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Inclusiveness & Belonging

Updated: Mar 15

Written by: Juliana Jones


The benefits of inclusion are numerous for not only children but for families as well. When children feel included, they learn acceptance of other people, and that each person has unique abilities. Children learn from each other. Some of the main benefits of inclusion for children are friendship skills, peer models, problem solving skills, positive self-image, and respect for others (Bornstein, & Arterberry, 2010). These skills can be incorporated into family functions as well, which can help teach and/or remind parents or guardians to be more accepting of differences of others as well. Since parents and teachers know their children best, it is important to have good communication which teaches children to be more accepting of others and themselves. Open communication and learning help create consistency between both home and school. Working together and creating a partnership with families is an important part of inclusion and can help children reach their developmental potential (Bornstein, & Arterberry, 2010).


Some may wonder in which ways they can provide opportunities for inclusiveness. Strategies that promote inclusion are also strategies that promote meeting children at their individual developmental level. This is something that can benefit all children. By providing a wide range of developmentally appropriate materials and activities let’s all children be successful when working and playing. Having consistent routines and transitions can help children know what to expect and feel comfortable. One big factor when considering inclusiveness is the type of assistance given to children (Bornstein, & Arterberry, 2010). It is important to help children learn independence and give them enough help to be successful without helping them too much where they then become solely dependent on other people in order to be successful.


The sense of belonging is fundamental to the way humankind organizes itself. We often cannot separate the importance of a sense of belonging from our physical and mental health. Social ties that accompany a sense of belonging are a protective factor helping manage stress. When we feel we have support and are not alone, we often cope more effectively with difficult times in our lives. Coping well with hardship decreases the physical and mental impact of these difficult situations (Wickham, 2019). We begin life with the most crucial of needs, attachment to a caregiver. This is the beginning of our fundamental need for belonging. Studies have shown that children who have not achieved a healthy attachment in their young life have lower self-esteem, a more negative worldview, are mistrustful and can have a perception of rejections.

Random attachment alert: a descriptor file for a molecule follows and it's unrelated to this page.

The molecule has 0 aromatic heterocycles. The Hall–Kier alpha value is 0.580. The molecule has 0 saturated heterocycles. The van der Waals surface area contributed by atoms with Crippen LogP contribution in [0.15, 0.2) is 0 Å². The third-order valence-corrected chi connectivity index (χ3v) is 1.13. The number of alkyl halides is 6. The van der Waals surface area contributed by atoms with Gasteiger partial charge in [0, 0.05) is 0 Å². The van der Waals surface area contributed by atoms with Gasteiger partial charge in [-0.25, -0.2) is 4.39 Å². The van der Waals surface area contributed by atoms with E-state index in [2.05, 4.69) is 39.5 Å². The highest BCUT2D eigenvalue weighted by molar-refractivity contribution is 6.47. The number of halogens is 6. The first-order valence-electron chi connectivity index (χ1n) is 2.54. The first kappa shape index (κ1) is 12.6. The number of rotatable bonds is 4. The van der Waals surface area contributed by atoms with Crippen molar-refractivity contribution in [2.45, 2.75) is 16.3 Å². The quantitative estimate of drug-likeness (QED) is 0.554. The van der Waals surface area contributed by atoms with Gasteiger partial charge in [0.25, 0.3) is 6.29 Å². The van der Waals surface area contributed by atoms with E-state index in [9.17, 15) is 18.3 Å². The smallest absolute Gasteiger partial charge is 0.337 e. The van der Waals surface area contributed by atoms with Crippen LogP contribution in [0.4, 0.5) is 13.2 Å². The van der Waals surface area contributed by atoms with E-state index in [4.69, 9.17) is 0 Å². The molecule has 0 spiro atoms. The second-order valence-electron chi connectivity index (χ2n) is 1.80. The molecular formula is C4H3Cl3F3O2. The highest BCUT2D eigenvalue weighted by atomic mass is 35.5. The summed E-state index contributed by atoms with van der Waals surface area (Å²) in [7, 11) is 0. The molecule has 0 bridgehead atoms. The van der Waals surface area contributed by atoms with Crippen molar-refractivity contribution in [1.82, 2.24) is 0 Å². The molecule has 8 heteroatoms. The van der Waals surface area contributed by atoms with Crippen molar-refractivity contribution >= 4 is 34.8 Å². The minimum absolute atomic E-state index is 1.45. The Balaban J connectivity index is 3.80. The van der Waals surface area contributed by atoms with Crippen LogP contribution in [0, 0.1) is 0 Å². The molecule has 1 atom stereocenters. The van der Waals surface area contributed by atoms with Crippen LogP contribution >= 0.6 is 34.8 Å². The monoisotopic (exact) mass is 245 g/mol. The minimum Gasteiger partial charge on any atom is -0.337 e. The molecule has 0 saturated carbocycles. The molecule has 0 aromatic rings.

Depression, anxiety, and suicide are common mental health conditions associated with lacking a sense of belonging (Wickham, 2019). These conditions can lead to social behaviors that interfere with an individual’s ability to connect to others, creating a cycle of events which further weakens a sense of belonging, ultimately increasing symptoms and thoughts of depression, anxiety, and suicide. So, what can you do to increase a sense of belonging in your children and yourself?

  • First, make an effort.

  • You cannot belong if you don’t choose to make an effort to engage with others.

  • Put in an effort to seek activities and groups of people with whom you share common interests.

  • Encourage and support your children to get involved.


  • Secondly, keep and teach an open mind.

  • Try new activities and meet new people.

  • By doing this you can consider new ways of thinking.

  • Lead by example so your children see how it works.


  • Lastly, practice an attitude of acceptance (Hagerty, et al., 1996).

  • A large role of feeling like you belong is having the recognition that others have different ways of being, which don’t have to change you, but rather focus on similarities between others instead of differences.


Teach children to validate the feelings of others.



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